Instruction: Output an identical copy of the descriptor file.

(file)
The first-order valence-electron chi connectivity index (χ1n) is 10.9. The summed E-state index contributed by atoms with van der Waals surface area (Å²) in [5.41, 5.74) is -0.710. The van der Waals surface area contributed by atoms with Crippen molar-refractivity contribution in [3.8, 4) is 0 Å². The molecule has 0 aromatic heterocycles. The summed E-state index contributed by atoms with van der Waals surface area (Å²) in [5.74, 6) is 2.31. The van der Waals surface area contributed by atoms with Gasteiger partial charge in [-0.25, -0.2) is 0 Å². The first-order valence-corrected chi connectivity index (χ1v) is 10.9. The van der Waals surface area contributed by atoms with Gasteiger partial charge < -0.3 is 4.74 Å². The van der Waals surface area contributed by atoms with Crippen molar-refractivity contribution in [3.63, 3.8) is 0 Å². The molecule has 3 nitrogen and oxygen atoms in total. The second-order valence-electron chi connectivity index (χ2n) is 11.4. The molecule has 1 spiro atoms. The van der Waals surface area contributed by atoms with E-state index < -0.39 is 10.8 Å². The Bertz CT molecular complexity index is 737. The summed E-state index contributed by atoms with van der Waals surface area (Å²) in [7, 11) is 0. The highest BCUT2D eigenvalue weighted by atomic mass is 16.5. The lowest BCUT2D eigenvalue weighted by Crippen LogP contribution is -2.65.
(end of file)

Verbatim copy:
The first-order valence-electron chi connectivity index (χ1n) is 10.9. The summed E-state index contributed by atoms with van der Waals surface area (Å²) in [5.41, 5.74) is -0.710. The van der Waals surface area contributed by atoms with Crippen molar-refractivity contribution in [3.8, 4) is 0 Å². The molecule has 0 aromatic heterocycles. The summed E-state index contributed by atoms with van der Waals surface area (Å²) in [5.74, 6) is 2.31. The van der Waals surface area contributed by atoms with Gasteiger partial charge in [-0.25, -0.2) is 0 Å². The first-order valence-corrected chi connectivity index (χ1v) is 10.9. The van der Waals surface area contributed by atoms with Gasteiger partial charge < -0.3 is 4.74 Å². The van der Waals surface area contributed by atoms with Crippen molar-refractivity contribution in [3.63, 3.8) is 0 Å². The molecule has 3 nitrogen and oxygen atoms in total. The second-order valence-electron chi connectivity index (χ2n) is 11.4. The molecule has 1 spiro atoms. The van der Waals surface area contributed by atoms with E-state index < -0.39 is 10.8 Å². The Bertz CT molecular complexity index is 737. The summed E-state index contributed by atoms with van der Waals surface area (Å²) in [7, 11) is 0. The highest BCUT2D eigenvalue weighted by atomic mass is 16.5. The lowest BCUT2D eigenvalue weighted by Crippen LogP contribution is -2.65.